Korean - Vancouver Restaurants

 

H-Mart – Korean food fair downtown

H-Mart (wikipedia, website, map, 200 – 550 Robson Street, Vancouver, BC, Canada) is a Korean-American grocery store chain with many locations throughout North America. In Vancouver they are on the second floor at the corner of Robson and Seymour – a prime spot in the downtown shopping district.

From a recent press release by H-Mart Online:

As you enter the store, your eyes are greeted with a foyer full of small electrics, including rice steamers and griddles. From there, you enter a world of household necessities including ‘Joy Gloves.’ Which brings up a point. Some product names just don’t come through translation to have the same impact in English as they did in their native country’s language.

[…] The prepared foods are tasty as well. The kim-chee from the refrigerator case is top notch, as are the fried beef and sesame chicken. In the freezers are everything from squid and octopus to red bean ice cream. Try some of the gyoza or steamed dumplings for a treat. There are also frozen ducks in the case labeled ‘duck, parts missing.’ It’s best to not think too hard about which parts are absent.

I really like their gyoza and kim-chee, as well as their prepackaged sushi which becomes discounted near the end of the day.

But a little-known feature of this grocery store is the food court that is at the north side facing Robson street. Here you can get a variety of popular Korean dishes such as the spicy tofu soup, spicy beef broth, seafood pancake, and many more (menu shown below).

I tried the Item #5 which is described as “Mixed Vegetables and Rice in a Stone Hot Pot” ($8.50, pictured below) – it is called Bibimbap in Korean.

The ingredients are arranged artfully on rice in a super-hot stone bowl, and it’s up to you to mix them up and wait a couple minutes for everything to cook.

In the photos below I’ve shown what the dish looks like before and after mixing the ingredients. It tasted fabulous – the combination of rice, egg, vegetables, and meat was quite filling and satisfying but also was non-greasy and seemed healthy.

The stone bowl remains piping hot for a long time; after resting my chopsticks on it for a minute the wood became almost too hot to touch. The dish is served with some kim-chee (spicy Korean pickled cabbage) and a warm soup broth with green onions.

After enjoying Item #5 for a second time, I’ve decided to make the H-Mart Korean Supermarket one of my regular dining spots. Visiting the food fair is like taking a mini vacation to Korea – most of the other patrons seem to be talking in Korean, and many of the signs are in both Korean and English.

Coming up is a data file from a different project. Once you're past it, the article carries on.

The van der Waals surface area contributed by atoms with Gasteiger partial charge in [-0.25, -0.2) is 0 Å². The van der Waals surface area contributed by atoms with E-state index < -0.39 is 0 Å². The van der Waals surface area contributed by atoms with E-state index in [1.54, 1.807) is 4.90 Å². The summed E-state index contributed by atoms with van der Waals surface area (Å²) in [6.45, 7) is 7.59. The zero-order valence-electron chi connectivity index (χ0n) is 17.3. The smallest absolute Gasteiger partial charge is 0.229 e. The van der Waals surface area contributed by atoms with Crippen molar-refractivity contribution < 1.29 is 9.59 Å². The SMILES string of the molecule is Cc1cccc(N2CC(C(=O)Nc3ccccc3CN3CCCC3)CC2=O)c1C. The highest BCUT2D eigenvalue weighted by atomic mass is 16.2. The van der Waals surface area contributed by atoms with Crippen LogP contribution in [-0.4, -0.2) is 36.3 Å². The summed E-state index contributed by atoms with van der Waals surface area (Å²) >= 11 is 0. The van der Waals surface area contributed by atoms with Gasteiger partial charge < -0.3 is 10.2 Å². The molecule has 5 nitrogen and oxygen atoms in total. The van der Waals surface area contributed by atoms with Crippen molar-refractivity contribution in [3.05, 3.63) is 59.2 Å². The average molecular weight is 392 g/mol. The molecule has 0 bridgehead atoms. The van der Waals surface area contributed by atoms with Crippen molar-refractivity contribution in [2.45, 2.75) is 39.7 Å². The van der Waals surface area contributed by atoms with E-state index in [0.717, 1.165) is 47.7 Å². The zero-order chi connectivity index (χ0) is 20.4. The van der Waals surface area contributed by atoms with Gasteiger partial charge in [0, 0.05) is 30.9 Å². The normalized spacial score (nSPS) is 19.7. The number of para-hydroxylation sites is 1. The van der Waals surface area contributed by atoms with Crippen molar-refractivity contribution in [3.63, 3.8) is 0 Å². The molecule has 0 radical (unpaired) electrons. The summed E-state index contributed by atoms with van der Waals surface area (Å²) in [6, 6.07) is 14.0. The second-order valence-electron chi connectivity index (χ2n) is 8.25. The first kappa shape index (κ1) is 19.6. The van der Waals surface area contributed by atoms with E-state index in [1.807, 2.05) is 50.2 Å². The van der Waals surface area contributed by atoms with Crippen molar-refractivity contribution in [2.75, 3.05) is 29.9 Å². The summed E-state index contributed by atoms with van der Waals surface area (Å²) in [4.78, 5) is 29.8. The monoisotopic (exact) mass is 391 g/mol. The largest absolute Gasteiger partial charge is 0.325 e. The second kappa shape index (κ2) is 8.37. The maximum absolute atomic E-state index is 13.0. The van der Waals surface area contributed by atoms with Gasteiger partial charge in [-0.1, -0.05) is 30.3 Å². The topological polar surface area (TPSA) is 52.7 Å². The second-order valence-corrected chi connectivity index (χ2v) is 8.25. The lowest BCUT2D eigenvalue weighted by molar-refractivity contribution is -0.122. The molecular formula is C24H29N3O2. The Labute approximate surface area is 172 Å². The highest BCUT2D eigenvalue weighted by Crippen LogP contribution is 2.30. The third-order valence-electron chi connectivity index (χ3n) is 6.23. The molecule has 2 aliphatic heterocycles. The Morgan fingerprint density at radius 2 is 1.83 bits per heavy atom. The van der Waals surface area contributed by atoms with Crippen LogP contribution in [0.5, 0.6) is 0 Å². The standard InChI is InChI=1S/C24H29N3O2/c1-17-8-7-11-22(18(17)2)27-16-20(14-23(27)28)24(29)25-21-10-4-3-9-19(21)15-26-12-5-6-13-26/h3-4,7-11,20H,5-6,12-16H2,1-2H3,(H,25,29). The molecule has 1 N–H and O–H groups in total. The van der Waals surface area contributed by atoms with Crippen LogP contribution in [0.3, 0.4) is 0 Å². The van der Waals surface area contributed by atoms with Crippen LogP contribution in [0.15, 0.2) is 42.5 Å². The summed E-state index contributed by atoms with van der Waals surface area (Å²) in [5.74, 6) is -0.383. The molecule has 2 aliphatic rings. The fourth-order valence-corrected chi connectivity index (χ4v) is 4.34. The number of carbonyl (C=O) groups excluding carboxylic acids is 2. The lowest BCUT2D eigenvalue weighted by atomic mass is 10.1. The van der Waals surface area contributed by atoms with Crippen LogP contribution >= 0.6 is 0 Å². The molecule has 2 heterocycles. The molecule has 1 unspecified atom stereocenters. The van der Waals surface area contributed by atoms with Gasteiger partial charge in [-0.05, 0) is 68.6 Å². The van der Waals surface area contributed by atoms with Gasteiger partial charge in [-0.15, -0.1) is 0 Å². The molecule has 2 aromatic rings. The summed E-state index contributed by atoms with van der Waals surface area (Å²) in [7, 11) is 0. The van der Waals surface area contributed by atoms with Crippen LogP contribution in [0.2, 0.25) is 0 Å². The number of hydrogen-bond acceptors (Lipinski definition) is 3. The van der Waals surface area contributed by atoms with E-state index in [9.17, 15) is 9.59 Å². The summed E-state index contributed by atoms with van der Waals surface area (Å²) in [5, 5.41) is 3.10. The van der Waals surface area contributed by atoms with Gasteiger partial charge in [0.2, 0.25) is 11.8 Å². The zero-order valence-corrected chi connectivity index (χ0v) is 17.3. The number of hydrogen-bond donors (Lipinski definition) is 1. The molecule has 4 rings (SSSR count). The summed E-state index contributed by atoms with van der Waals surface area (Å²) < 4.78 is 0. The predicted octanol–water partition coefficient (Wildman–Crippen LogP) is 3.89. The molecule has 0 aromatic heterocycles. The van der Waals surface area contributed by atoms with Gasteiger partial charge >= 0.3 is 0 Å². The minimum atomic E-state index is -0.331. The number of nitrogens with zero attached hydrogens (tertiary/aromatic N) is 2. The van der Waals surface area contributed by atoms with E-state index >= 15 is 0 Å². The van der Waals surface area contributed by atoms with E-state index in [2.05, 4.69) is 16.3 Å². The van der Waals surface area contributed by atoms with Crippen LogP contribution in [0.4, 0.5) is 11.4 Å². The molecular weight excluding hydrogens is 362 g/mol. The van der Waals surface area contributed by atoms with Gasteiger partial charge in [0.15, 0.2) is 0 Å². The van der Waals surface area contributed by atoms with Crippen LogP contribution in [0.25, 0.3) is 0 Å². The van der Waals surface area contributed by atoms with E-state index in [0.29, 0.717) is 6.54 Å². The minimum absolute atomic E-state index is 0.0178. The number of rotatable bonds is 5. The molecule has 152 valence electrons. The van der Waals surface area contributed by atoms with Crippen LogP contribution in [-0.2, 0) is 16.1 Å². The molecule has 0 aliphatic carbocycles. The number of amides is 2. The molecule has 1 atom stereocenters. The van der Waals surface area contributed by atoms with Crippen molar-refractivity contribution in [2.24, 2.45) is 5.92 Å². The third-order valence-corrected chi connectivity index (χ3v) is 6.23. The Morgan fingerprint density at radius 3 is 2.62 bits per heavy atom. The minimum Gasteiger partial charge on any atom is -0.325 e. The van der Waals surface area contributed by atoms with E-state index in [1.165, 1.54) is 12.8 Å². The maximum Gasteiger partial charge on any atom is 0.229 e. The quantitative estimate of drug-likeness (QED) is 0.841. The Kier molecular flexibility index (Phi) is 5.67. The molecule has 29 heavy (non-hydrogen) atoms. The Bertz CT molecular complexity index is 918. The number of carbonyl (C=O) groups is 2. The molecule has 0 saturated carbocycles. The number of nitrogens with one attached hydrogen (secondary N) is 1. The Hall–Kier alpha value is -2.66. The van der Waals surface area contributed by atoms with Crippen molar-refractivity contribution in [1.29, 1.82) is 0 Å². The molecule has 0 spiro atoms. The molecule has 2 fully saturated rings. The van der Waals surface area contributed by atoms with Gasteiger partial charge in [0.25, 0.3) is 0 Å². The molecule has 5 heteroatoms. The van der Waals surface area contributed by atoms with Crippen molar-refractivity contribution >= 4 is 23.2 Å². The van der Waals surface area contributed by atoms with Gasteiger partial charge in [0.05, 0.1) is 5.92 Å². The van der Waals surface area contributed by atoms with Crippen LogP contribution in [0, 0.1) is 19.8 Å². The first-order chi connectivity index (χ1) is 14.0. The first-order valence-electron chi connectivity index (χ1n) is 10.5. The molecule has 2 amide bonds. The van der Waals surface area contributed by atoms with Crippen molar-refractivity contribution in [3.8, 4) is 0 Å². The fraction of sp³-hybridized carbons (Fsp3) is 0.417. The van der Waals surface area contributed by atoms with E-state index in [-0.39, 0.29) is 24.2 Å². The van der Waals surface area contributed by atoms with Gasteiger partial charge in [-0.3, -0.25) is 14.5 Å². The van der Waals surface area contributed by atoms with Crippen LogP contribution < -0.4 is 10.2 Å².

Bibimbap Korean food ($8.50) from H-Mart Market in Vancouver BC Canada - before mixing the ingredients.

Bibimbap Korean food ($8.50) from H-Mart Market in Vancouver BC Canada - before mixing the ingredients.

Korean Bibimbap dish after mixing the ingredients in the hot stone bowl.

Korean Bibimbap dish after mixing the ingredients in the hot stone bowl.

H-Mart Korean Food Fair Menu, located on Robson Street in downtown Vancouver.

H-Mart Korean Food Fair Menu, located on Robson Street in downtown Vancouver.

Beyond Robson has a review of the H-Mart food court from 2007.

32,497 views - Posted Monday, June 22nd, 2009

 

Seok Gi Si Dae Korean Restaurant (Coquitlam)

Seok Gi Si Dae Korean Restaurant (map, #4 – 602 Clarke Road, Coquitlam, BC, Canada, phone: 604-937-0330) is a very authentic Korean restaurant, so authentic that you can easily fool yourself into thinking you are in South Korea!

All the restaurant’s patrons were sitting cross-legged on the hardwood floor, at low tables (although there are some Western-style tables as well). I found sitting this way added to the experience, combined with the contemporary wallpaper of Korean lettering, bare light bulbs (which reminded my friend of home), and some strangely familiar Korean pop music. Not to be outdone by the fact that I was surrounded by many people speaking their native tongue and enjoying food of their country.